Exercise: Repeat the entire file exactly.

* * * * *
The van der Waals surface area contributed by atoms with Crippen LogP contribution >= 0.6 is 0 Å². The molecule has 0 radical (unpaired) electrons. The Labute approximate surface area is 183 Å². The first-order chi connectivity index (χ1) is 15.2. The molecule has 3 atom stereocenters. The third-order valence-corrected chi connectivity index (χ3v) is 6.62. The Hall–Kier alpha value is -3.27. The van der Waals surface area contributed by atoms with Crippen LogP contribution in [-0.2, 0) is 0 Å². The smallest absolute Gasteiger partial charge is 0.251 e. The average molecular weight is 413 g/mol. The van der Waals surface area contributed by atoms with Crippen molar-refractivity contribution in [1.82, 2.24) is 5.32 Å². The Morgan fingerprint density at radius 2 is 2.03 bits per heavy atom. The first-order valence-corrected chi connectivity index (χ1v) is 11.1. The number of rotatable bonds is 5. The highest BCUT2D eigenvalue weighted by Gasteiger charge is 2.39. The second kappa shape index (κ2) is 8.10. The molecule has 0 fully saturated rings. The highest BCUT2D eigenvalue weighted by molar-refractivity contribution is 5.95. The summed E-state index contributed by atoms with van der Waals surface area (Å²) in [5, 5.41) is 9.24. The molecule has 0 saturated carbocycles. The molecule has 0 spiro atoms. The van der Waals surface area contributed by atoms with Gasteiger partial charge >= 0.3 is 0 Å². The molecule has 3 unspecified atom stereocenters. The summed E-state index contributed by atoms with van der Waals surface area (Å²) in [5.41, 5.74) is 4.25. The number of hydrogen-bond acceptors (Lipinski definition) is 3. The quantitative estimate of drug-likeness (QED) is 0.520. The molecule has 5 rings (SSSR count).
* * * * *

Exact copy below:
The van der Waals surface area contributed by atoms with Crippen LogP contribution >= 0.6 is 0 Å². The molecule has 0 radical (unpaired) electrons. The Labute approximate surface area is 183 Å². The first-order chi connectivity index (χ1) is 15.2. The molecule has 3 atom stereocenters. The third-order valence-corrected chi connectivity index (χ3v) is 6.62. The Hall–Kier alpha value is -3.27. The van der Waals surface area contributed by atoms with Crippen LogP contribution in [-0.2, 0) is 0 Å². The smallest absolute Gasteiger partial charge is 0.251 e. The average molecular weight is 413 g/mol. The van der Waals surface area contributed by atoms with Crippen molar-refractivity contribution in [1.82, 2.24) is 5.32 Å². The Morgan fingerprint density at radius 2 is 2.03 bits per heavy atom. The first-order valence-corrected chi connectivity index (χ1v) is 11.1. The number of rotatable bonds is 5. The highest BCUT2D eigenvalue weighted by Gasteiger charge is 2.39. The second kappa shape index (κ2) is 8.10. The molecule has 0 fully saturated rings. The highest BCUT2D eigenvalue weighted by molar-refractivity contribution is 5.95. The summed E-state index contributed by atoms with van der Waals surface area (Å²) in [5, 5.41) is 9.24. The molecule has 0 saturated carbocycles. The molecule has 0 spiro atoms. The van der Waals surface area contributed by atoms with Gasteiger partial charge >= 0.3 is 0 Å². The molecule has 3 unspecified atom stereocenters. The summed E-state index contributed by atoms with van der Waals surface area (Å²) in [5.41, 5.74) is 4.25. The number of hydrogen-bond acceptors (Lipinski definition) is 3. The quantitative estimate of drug-likeness (QED) is 0.520. The molecule has 5 rings (SSSR count).